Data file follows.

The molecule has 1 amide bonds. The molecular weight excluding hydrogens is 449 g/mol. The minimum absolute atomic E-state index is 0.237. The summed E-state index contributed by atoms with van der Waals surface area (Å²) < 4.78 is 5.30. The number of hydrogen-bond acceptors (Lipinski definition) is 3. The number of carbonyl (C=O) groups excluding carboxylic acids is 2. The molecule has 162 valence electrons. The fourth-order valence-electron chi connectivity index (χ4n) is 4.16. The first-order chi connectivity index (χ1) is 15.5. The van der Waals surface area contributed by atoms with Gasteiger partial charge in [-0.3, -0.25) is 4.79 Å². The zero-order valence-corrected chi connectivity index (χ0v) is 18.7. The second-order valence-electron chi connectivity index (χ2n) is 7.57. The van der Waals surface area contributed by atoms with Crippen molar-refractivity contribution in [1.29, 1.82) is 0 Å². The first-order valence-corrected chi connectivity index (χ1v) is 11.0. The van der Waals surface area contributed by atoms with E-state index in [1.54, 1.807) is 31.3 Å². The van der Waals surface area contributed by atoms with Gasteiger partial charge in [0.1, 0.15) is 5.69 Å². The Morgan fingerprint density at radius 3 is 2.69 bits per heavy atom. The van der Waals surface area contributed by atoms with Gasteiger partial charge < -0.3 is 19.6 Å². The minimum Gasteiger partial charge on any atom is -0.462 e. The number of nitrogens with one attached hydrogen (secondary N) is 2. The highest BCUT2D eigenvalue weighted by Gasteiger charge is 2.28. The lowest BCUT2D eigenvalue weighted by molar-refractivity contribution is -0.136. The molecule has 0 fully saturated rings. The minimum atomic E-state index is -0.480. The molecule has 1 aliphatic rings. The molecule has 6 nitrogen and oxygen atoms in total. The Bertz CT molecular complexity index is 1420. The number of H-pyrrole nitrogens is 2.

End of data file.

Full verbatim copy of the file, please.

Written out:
The molecule has 1 amide bonds. The molecular weight excluding hydrogens is 449 g/mol. The minimum absolute atomic E-state index is 0.237. The summed E-state index contributed by atoms with van der Waals surface area (Å²) < 4.78 is 5.30. The number of hydrogen-bond acceptors (Lipinski definition) is 3. The number of carbonyl (C=O) groups excluding carboxylic acids is 2. The molecule has 162 valence electrons. The fourth-order valence-electron chi connectivity index (χ4n) is 4.16. The first-order chi connectivity index (χ1) is 15.5. The van der Waals surface area contributed by atoms with Gasteiger partial charge in [-0.3, -0.25) is 4.79 Å². The zero-order valence-corrected chi connectivity index (χ0v) is 18.7. The second-order valence-electron chi connectivity index (χ2n) is 7.57. The van der Waals surface area contributed by atoms with Crippen molar-refractivity contribution in [1.29, 1.82) is 0 Å². The first-order valence-corrected chi connectivity index (χ1v) is 11.0. The van der Waals surface area contributed by atoms with E-state index in [1.54, 1.807) is 31.3 Å². The van der Waals surface area contributed by atoms with Gasteiger partial charge in [0.1, 0.15) is 5.69 Å². The Morgan fingerprint density at radius 3 is 2.69 bits per heavy atom. The van der Waals surface area contributed by atoms with Gasteiger partial charge < -0.3 is 19.6 Å². The minimum Gasteiger partial charge on any atom is -0.462 e. The number of nitrogens with one attached hydrogen (secondary N) is 2. The highest BCUT2D eigenvalue weighted by Gasteiger charge is 2.28. The lowest BCUT2D eigenvalue weighted by molar-refractivity contribution is -0.136. The molecule has 0 fully saturated rings. The minimum atomic E-state index is -0.480. The molecule has 1 aliphatic rings. The molecule has 6 nitrogen and oxygen atoms in total. The Bertz CT molecular complexity index is 1420. The number of H-pyrrole nitrogens is 2.